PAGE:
Zigbee, Z-Wave, Wi-Fi, Matter… there are many different protocols to consider when building a smart home. I have avoided Bluetooth Low Energy (BLE) devices in the past because they only work with my smart home if they are close to my Bluetooth-enabled Home Assistant controller or my smartphone. Then, my world opened up when I acquired Theengs Smart plug, which functions as a BLE gateway. The recently released Theengs Bridge takes the BLE gateway to even further distances. Here’s my review.
Editor’s note: I received this device for free in exchange for an honest review. This in no way influences my review, as I always give you my honest opinion. See my disclosures for details.
Table of Contents
Theengs Bridge specifications
|100 Mbps (RJ45)
|802.11 b/n/g (2.4GHz)
|2.4GHz 6dBi 50ohm
|5 volts (USB-C)
|4.05 x 1.37 x 2.4 inches
The Theengs Bridge comes with:
- Theengs Bridge
- External antenna
- USB-A to USB-C cord
- USB-A power brick
If you’ve already got a power brick and USB-A to USB-C cord, you can save a few dollars and order the bridge without it.
Overall, I think the hardware is good and attractive. The Theengs bridge has subtle indicator LEDs on the front and basic ports located in the back. My only gripe is my usual one with smart devices. It only supports the more congested and more interference-prone 2.4 GHz Wi-Fi. Not a big deal though, especially since I will use the wired connection for networking.
What does the Theengs Bridge do?
The Theengs Bridge is a BLE to MQTT gateway. It can read the data from over 90 Bluetooth sensors (and growing) and relay that data to MQTT-compatible smart home hubs and systems like Home Assistant, OpenHAB, and NodeRed.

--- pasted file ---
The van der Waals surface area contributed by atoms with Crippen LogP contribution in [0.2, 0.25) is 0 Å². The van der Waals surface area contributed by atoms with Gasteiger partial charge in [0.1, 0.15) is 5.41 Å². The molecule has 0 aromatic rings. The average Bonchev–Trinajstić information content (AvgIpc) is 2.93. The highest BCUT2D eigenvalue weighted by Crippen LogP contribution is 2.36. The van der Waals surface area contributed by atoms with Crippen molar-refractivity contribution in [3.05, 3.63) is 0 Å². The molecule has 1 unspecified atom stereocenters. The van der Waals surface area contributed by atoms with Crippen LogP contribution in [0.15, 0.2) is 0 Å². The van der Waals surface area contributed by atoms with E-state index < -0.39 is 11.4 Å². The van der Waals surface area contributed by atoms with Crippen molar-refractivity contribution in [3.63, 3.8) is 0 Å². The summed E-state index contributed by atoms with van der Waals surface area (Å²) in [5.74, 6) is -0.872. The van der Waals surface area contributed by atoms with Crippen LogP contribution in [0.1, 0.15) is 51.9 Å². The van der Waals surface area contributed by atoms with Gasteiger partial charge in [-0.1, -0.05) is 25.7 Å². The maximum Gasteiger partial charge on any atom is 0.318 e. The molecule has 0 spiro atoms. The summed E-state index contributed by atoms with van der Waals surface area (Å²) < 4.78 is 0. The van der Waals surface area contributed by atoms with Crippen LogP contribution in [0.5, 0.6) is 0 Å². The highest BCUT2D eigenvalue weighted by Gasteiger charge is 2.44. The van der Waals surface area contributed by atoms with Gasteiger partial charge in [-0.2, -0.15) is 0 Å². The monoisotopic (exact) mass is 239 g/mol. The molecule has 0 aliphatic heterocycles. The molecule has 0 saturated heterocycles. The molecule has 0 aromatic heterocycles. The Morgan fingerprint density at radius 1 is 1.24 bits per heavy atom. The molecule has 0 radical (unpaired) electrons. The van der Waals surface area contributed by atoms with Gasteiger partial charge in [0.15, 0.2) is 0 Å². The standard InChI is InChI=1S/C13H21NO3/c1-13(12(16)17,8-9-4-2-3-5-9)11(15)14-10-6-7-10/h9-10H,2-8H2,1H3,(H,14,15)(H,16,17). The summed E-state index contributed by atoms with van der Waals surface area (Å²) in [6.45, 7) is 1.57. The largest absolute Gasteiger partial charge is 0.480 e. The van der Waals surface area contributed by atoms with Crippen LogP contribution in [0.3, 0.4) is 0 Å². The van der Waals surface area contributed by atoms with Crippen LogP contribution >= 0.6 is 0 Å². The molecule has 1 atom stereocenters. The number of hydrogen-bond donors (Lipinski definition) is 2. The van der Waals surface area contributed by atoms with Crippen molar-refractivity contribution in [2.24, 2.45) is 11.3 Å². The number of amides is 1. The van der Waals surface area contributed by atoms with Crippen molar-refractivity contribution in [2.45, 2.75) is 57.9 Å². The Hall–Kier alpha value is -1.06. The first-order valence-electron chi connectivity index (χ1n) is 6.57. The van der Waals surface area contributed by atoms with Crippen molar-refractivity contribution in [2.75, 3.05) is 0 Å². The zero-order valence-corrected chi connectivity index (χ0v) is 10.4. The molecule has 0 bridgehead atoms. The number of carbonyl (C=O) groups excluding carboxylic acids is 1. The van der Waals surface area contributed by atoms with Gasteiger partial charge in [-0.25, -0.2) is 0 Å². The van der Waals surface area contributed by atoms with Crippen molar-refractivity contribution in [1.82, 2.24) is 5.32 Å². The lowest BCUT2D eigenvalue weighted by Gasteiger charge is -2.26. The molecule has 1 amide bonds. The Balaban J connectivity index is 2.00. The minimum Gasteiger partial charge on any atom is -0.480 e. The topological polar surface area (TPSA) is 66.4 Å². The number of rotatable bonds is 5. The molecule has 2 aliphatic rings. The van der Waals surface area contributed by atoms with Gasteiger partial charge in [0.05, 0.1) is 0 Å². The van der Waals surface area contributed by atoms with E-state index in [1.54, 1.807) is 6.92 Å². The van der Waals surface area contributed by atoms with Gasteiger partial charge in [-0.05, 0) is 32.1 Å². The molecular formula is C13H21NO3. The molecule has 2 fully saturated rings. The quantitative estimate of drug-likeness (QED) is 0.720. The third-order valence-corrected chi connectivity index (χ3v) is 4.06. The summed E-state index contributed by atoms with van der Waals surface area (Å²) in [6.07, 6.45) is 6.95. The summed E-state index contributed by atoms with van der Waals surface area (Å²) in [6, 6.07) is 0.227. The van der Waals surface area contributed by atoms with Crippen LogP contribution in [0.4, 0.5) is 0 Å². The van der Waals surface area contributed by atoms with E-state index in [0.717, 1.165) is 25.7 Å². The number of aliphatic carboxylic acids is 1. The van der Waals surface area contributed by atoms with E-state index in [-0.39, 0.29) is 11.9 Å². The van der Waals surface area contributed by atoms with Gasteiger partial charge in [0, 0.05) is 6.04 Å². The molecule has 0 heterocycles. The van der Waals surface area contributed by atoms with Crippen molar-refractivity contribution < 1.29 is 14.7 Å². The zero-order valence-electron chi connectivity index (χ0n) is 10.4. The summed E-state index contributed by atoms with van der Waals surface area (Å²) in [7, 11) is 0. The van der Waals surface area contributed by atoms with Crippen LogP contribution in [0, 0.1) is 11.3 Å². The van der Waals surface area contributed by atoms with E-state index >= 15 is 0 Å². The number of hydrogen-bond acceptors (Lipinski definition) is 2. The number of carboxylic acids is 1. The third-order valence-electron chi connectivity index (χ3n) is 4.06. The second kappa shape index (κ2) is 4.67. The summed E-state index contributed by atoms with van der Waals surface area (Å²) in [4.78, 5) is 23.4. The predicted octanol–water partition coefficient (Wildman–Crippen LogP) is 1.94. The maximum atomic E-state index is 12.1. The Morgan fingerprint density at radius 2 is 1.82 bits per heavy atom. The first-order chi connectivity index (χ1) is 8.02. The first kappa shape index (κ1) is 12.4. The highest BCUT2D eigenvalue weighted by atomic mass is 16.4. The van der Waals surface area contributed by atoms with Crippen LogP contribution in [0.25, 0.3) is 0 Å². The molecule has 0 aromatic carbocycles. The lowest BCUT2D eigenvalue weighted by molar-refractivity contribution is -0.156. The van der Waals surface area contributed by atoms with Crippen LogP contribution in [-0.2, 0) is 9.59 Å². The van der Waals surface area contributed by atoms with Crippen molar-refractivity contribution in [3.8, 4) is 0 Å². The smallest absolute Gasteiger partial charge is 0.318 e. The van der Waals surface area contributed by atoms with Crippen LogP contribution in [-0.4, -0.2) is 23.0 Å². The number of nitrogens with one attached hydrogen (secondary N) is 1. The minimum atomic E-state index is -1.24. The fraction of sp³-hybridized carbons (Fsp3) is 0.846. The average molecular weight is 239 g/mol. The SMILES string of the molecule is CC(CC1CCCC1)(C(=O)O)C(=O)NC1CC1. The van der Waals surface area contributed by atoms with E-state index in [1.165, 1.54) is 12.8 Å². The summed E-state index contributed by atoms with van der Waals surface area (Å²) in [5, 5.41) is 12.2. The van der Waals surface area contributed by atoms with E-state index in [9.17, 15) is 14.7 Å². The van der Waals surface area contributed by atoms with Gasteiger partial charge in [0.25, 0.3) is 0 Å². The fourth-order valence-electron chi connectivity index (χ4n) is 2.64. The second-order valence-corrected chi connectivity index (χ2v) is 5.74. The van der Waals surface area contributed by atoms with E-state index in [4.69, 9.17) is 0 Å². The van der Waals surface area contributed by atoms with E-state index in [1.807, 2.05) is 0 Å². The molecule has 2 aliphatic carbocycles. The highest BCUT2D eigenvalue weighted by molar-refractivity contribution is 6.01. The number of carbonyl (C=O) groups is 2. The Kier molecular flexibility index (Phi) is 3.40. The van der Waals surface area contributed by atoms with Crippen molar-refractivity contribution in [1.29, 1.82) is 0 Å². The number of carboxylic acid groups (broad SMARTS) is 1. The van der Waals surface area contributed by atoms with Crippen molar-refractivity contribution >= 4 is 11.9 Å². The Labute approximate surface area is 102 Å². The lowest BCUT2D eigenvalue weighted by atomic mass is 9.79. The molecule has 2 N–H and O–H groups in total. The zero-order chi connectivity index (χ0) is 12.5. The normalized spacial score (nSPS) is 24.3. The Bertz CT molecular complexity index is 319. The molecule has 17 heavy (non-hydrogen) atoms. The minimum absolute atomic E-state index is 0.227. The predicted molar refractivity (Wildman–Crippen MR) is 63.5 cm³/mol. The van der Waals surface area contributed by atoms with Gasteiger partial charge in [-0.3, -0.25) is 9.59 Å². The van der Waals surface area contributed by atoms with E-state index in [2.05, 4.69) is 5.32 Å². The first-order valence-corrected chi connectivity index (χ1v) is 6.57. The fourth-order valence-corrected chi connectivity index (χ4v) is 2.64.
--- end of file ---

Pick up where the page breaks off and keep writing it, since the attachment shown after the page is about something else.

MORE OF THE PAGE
This practically means that you can easily integrate BLE sensors with other ecosystems even when the sensors themselves aren’t compatible. Often, BLE sensors are less expensive than their ZigBee, Z-Wave, Wi-Fi, and Matter counterparts.
The aforementioned Theengs plug does the same thing, but this device takes the range much further. The antenna allows this device to automatically find and read data from every single compatible BLE sensor in my house, including SwitchBot indoor and outdoor temperature and humidity sensors, my Polar H10 heart rate monitor, and my Govee temp/humidity sensor. These devices are on different floors in my home, and one of them is outdoors. Now they can easily be added to Home Assistant for monitoring and automations.
Setting up the Theengs Bridge
The Theengs Bridge is easy to set up. I could not make a better setup guide than the one that already exists in the official documentation. I’ll just briefly describe the process:
- Plug it in
- Connect to the device’s Wi-Fi access point
- A web page should automatically pop up where you can configure the device to connect to your Wi-Fi and MQTT networks.
After that, it will auto-discover compatible Bluetooth devices in range.
Home Assistant integration
Assuming you have MQTT setup and have autodiscovery turned on the Theengs Bridge will automatically be available for monitoring in Home Assistant. It will also publish entities to Home Assistant for the Bluetooth sensors it discovers.
One thing I haven’t mentioned to this point is that this device is part of the open-source OpenMQTTGateway project. You can buy equipment and build similar devices on your own. However, by purchasing the Theengs Plug or the Theengs Bridge you are supporting a useful open-source project. In my book, this is always a good thing.
So, if you’ve got compatible Bluetooth devices that you want to centrally control or add to a smart home automation controller, be sure to give the Theengs Bridge your consideration. It makes things easy.